By H. Alexander Robinson
Like the rest of the Black America, Black gay, lesbian, bi-sexual and transgender (GLBT) communities face many challenges; the most urgent of these is the continuing enormous challenge of the AIDS epidemic. The primary barrier is homophobia and an unwillingness to talk openly and honestly about sex. Until we can tell the truth about our sex lives, we will continue to have statistics showing that half of the HIV-infected Black men who have sex with men do not know their status. Like the rest of the Black America, Black gay, lesbian, bi-sexual and transgender (GLBT) communities face many challenges; the most urgent of these is the continuing enormous challenge of the AIDS epidemic.
Photo: H. Alexander Robinson
The primary barrier is homophobia and an unwillingness to talk openly and honestly about sex. Until we can tell the truth about our sex lives, we will continue to have statistics showing that half of the HIV-infected Black men who have sex with men do not know their status.
In addition, we face the enormous challenges faced by other issues affecting Black communities and institutions: poverty and underemployment, drug and alcohol abuse, poor access to health care and an epidemic of homelessness particularly among Black gay youth. Our AIDS messages have to compete for time and attention.
Black people have made the most progress in the treatment of AIDS. As with our non-Black counterparts, access to treatment has meant fewer deaths and improved quality of life for those who are in care. However, more Black men and women are living with HIV and AIDS than any other group. HIV is prevalent among Black women at rates that far outpace their non-Black sisters. Moreover, statistically Black people living with HIV progress to full-blown AIDS and die sooner than our white and Latino brothers and sisters.
African-Americans have made the least progress in sexual attitudes and behavior. Here we continue to see misinformation and prejudice offered up as fact. Sex is still a taboo subject and homosexuality is still in the closet. There is a mistaken notion that HIV is reserved to certain subpopulations; to homosexual men, their partners, and drug users. This is largely because of the reality that HIV continues to disproportionately affect Black gay and bisexual men.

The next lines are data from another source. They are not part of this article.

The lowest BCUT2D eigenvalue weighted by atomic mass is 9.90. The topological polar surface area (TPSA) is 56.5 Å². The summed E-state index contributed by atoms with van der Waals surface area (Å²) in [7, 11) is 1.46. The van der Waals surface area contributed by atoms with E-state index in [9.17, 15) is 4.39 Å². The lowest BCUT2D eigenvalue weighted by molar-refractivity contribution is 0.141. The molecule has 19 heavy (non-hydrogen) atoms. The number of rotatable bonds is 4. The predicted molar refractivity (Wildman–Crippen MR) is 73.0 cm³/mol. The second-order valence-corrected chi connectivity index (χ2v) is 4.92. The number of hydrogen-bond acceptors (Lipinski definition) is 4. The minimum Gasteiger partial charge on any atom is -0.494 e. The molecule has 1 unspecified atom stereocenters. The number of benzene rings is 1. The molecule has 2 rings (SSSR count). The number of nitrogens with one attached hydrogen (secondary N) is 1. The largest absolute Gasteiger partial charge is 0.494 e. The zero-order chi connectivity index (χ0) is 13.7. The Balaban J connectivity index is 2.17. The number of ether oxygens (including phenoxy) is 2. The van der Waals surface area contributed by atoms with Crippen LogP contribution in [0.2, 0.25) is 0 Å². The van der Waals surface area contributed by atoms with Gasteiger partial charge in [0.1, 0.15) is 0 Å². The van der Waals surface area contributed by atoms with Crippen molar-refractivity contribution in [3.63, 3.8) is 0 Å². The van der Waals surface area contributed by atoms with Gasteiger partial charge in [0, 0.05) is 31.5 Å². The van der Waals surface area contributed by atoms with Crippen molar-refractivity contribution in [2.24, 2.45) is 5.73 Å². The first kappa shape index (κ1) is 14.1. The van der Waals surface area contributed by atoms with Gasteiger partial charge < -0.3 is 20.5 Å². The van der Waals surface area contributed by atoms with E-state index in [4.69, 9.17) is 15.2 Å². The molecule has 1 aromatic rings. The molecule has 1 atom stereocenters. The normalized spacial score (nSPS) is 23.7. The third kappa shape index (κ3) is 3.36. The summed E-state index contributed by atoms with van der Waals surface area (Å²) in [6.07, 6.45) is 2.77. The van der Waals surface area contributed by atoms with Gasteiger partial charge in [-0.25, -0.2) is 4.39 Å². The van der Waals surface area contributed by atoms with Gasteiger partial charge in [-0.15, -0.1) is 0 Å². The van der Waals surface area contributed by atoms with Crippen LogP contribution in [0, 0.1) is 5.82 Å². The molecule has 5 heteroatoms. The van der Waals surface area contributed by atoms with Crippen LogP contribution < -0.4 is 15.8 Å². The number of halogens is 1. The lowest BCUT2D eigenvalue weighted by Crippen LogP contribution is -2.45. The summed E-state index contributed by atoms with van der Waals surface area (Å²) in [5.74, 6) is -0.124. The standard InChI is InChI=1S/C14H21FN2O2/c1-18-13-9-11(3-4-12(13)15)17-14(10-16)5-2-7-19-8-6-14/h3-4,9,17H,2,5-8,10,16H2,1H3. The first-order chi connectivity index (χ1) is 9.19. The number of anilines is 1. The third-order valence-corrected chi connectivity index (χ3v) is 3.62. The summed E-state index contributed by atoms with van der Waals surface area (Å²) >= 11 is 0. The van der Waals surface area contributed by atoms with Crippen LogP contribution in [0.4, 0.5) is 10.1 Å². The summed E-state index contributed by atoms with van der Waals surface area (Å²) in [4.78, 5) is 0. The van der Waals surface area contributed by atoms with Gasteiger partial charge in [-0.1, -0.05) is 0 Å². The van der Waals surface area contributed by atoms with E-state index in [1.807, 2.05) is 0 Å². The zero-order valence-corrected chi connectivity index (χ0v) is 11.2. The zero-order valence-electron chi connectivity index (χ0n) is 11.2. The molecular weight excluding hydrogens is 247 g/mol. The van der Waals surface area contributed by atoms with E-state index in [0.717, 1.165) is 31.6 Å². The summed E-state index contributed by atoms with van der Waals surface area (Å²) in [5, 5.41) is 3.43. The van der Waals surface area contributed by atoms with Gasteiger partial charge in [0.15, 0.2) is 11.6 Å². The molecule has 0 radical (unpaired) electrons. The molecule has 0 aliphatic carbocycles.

We have made a great deal of political progress in some parts of the country, but we still face major barriers in many Southern states.
Activism must play a role in combating HIV. However, the activism needed to address HIV and AIDS in Black communities is broader than what was needed in non-black communities. For example, the fact that so many African-Americans still lack access to primary health care and mental health services means that we show up not only with HIV infection, but with other serious health conditions which have gone undetected and untreated. This requires more than an AIDS clinic — we need comprehensive community health centers.
A Democratic Congress certainly offers an opportunity for progress and change. The Democratic political ideology supports the kind of policies that could make a difference for our community.
The Congress and the administration have done a great deal of damage to our efforts to address AIDS, poverty, and to educate our youth. It will take much more than a change of political leadership in the White House or in Congress for our community to have adequate access to quality health care, opportunities for higher education and protection in our workplaces, homes and neighborhoods.
The focus of the National Black Justice Coalition's AIDS advocacy is on raising awareness of the impact of the epidemic and the need for greater activism from Black civil rights, social justice and healthcare advocates. In addition, I personally have a commitment to developing more comprehensive, holistic HIV prevention strategies that address Black gay and same-gender-loving men.
HIV activism for Black communities must include gay activism, social justice activism and finishing the job of securing justice, equality and civil rights for all Americans.
In working with African-American organizations and community leaders, our discussions about HIV/AIDS are often the portal to real conversations about the impact that homophobia h